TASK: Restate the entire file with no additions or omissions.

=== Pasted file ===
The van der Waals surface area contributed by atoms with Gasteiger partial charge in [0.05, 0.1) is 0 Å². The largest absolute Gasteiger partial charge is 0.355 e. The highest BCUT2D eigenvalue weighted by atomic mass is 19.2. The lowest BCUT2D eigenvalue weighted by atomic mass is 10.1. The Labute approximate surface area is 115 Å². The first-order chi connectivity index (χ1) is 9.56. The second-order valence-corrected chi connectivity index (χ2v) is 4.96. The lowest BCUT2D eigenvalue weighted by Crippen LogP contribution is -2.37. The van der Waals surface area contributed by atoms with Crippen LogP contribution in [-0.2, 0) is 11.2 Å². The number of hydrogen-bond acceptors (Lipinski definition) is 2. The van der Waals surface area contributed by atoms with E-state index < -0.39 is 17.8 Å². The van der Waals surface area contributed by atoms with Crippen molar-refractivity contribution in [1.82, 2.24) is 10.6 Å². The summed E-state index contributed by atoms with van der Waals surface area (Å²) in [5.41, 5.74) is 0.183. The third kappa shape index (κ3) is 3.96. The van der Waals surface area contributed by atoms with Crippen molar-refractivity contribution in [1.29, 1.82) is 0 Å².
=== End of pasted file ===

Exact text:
The van der Waals surface area contributed by atoms with Gasteiger partial charge in [0.05, 0.1) is 0 Å². The largest absolute Gasteiger partial charge is 0.355 e. The highest BCUT2D eigenvalue weighted by atomic mass is 19.2. The lowest BCUT2D eigenvalue weighted by atomic mass is 10.1. The Labute approximate surface area is 115 Å². The first-order chi connectivity index (χ1) is 9.56. The second-order valence-corrected chi connectivity index (χ2v) is 4.96. The lowest BCUT2D eigenvalue weighted by Crippen LogP contribution is -2.37. The van der Waals surface area contributed by atoms with Crippen LogP contribution in [-0.2, 0) is 11.2 Å². The number of hydrogen-bond acceptors (Lipinski definition) is 2. The van der Waals surface area contributed by atoms with E-state index < -0.39 is 17.8 Å². The van der Waals surface area contributed by atoms with Crippen molar-refractivity contribution in [1.82, 2.24) is 10.6 Å². The summed E-state index contributed by atoms with van der Waals surface area (Å²) in [5.41, 5.74) is 0.183. The third kappa shape index (κ3) is 3.96. The van der Waals surface area contributed by atoms with Crippen molar-refractivity contribution in [1.29, 1.82) is 0 Å².